ANOTHER rail union has announced strikes as disputes over jobs, pay and conditions worsen.

The Transport Salaried Staffs Association (TSSA) said thousands of its members at seven train companies will walk out on August 18 and 20.

The pay protests will take place on the same days as the Rail, Maritime and Transport union is striking against Network Rail and 14 train operators.

Strike action will be taken across Avanti West Coast, c2c, East Midlands Railway, CrossCountry, Great Western Railway, LNER, and Southeastern services.

Whilst the networks taking part are predominantly based in England, some of the companies do run services in Scotland, including LNER and Avanti West Coast. It is not yet known how much impact this will have north of the border. 

READ MORE: ScotRail strikes: See the services affected across Scotland this week

TSSA has held off on serving notice for industrial action in Network Rail in order to hold eleventh hour talks over pay, job security and conditions.

There is still time to serve notice for action on August 18 and 20 if these talks are unsuccessful.

TSSA general secretary Manuel Cortes, said: “This is a momentous day for our members.

"The Tories’ cost-of-living crisis is the worst in living memory. Essential items like food, energy and clothing costs are going through the roof yet the Government has chosen to pick a political fight with rail workers.

“Most of our members are going into a third or fourth year of pay freezes, seeing their real take home pay decrease. For many rail workers in our union this is the first time they have been directly involved in an industrial dispute.

“We do not take strike action lightly, but enough is enough. The Conservative government is the clear block to a deal for rail workers.

“Transport Secretary Grant Shapps must either personally come to the table or empower train operators to reach a deal on pay, job security and conditions.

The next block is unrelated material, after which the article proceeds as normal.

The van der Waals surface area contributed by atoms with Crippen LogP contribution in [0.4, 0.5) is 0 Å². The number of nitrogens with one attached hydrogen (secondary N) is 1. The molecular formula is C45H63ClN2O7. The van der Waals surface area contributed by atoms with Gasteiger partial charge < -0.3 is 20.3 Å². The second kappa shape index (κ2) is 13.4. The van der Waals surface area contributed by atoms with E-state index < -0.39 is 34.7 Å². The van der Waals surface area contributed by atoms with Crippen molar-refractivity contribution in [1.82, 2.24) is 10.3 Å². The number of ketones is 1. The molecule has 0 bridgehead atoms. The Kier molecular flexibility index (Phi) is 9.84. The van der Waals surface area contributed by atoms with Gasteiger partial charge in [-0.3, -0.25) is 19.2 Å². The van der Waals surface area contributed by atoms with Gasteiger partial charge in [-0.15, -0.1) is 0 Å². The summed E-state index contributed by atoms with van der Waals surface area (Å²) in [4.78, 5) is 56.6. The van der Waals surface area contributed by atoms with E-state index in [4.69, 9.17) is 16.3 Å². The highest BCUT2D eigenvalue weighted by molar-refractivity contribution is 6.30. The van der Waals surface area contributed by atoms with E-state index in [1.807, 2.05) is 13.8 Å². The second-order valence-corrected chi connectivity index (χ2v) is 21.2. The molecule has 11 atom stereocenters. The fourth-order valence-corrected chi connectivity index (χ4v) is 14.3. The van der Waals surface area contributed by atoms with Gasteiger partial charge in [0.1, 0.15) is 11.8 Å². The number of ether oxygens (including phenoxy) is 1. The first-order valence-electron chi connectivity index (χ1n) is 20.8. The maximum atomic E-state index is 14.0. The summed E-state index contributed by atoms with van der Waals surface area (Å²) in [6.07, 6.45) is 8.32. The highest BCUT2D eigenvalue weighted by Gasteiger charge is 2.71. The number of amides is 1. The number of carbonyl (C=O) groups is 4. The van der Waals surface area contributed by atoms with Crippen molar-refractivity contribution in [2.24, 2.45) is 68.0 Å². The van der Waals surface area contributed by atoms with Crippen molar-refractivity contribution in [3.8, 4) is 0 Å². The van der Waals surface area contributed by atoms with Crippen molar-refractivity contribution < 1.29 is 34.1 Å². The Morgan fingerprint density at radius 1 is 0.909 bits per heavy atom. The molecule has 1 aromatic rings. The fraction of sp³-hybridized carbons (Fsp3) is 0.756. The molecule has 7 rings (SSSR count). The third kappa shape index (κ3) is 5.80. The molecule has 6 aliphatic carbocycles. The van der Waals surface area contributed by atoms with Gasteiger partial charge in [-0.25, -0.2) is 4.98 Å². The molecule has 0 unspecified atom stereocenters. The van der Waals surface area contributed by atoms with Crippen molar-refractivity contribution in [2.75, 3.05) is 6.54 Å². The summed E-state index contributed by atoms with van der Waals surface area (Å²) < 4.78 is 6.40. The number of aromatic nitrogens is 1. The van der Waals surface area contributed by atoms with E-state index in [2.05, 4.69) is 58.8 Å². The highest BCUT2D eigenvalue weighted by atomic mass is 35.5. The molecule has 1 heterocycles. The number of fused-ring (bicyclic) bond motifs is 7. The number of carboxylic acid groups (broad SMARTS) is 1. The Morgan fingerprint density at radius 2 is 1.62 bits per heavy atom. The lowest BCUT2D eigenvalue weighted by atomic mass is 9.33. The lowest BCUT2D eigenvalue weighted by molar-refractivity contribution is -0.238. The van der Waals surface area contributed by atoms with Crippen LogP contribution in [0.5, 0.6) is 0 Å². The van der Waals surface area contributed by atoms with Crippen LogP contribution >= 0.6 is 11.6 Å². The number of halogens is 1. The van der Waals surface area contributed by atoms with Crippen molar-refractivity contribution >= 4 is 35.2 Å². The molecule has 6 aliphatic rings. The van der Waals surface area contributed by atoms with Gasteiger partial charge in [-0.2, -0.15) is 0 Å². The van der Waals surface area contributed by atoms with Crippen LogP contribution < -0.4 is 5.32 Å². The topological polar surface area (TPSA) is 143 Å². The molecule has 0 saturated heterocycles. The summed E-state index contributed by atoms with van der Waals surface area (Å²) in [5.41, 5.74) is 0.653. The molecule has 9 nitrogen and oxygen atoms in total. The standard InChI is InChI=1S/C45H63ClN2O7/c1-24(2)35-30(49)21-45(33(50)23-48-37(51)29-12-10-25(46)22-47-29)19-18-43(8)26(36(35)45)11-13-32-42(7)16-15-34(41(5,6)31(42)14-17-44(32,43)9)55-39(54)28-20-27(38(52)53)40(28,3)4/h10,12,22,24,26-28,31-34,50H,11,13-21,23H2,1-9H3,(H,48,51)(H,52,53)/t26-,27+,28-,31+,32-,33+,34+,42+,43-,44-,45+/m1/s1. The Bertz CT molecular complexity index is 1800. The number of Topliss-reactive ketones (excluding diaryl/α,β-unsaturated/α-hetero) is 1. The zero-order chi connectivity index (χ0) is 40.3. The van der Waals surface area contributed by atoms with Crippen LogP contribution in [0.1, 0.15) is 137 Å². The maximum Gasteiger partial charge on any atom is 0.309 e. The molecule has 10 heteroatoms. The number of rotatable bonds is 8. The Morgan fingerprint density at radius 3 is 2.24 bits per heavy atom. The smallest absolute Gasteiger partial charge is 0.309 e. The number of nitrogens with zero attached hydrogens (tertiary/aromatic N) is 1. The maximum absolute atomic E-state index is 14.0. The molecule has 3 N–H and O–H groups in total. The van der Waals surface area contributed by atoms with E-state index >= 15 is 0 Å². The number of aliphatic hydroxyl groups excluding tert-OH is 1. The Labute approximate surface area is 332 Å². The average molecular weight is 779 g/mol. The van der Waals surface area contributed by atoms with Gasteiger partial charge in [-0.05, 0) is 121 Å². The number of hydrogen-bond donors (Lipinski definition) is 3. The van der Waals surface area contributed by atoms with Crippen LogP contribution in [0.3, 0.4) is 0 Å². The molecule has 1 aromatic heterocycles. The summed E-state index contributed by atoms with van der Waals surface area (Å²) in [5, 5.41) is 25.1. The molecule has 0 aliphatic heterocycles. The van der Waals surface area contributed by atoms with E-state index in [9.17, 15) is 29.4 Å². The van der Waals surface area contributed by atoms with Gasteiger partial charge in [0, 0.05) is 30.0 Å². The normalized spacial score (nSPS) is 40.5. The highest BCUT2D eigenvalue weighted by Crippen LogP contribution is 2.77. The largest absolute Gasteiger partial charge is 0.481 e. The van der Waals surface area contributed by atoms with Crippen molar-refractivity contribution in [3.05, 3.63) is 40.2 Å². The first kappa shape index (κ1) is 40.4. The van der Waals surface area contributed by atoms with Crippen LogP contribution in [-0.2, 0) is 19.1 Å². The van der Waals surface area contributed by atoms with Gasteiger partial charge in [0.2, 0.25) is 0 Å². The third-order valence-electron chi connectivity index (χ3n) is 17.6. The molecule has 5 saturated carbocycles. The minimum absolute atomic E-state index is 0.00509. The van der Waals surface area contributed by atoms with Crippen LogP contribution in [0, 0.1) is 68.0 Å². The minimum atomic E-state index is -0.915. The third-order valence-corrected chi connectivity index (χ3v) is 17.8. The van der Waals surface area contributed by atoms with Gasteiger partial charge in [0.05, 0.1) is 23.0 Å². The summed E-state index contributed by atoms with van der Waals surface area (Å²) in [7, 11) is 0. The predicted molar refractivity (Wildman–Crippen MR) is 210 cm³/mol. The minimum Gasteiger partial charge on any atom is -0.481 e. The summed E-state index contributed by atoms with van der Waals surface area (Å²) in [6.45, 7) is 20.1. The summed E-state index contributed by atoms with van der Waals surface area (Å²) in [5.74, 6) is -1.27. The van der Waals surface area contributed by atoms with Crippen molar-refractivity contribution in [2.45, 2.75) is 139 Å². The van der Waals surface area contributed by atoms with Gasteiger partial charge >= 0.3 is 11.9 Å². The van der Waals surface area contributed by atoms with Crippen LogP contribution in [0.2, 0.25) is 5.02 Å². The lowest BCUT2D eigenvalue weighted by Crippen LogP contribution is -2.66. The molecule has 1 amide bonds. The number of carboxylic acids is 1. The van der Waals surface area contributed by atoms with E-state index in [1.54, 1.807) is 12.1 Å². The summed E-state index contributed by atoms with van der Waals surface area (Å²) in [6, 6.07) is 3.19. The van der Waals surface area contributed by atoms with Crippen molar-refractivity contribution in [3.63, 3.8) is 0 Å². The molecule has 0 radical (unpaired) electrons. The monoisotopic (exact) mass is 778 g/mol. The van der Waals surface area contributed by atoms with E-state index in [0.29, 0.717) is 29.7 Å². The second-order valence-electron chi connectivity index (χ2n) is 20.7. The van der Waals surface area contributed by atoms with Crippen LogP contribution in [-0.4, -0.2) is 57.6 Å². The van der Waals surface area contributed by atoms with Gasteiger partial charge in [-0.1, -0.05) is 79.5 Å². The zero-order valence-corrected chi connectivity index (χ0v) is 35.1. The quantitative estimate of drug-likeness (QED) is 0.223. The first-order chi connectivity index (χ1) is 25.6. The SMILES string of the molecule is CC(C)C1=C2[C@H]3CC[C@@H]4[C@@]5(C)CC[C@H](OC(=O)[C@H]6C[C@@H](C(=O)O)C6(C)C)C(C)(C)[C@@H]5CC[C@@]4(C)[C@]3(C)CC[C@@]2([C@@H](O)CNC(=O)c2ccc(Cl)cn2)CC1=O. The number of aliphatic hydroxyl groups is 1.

READ MORE: 40,000 RMT members to strike again in bitter dispute over pay and jobs - here's when

“Instead of wanting to resolve this dispute, we now see proposals for hundreds of ticket office closures and widespread job cuts across our railways.

“We’ve been warning of a Summer of discontent across our railways for months, and sadly it is an ever-closer reality.”

A spokesperson for the Department of Transport said: "It’s hugely disappointing that, rather than commit to serious dialogue with the industry, the TSSA is seeking to cause further misery to passengers by cynically coordinating strikes to cause maximum disruption to the rail network.

“Our railway is in desperate need of modernisation to make it work better for passengers and be financially sustainable for the long term.

“The only thing more strikes will do, however, is wreak further havoc on the very people unions claim to stand up for – people who, on average, stumped up £600 per household to keep our railways running throughout the pandemic while ensuring not a single worker lost their job.

“We urge the TSSA to reconsider and work with its employers, not against them, to agree a new way forward.”

It also said that railway workers have seen an average pay increase over the last decade of 25% and that they wer not aware of any rail worker who was entering a fourth year of pay freeze.

They also added that a final decision had not yet been made on ticket offices and that they never said they wanted every one of them to be closed.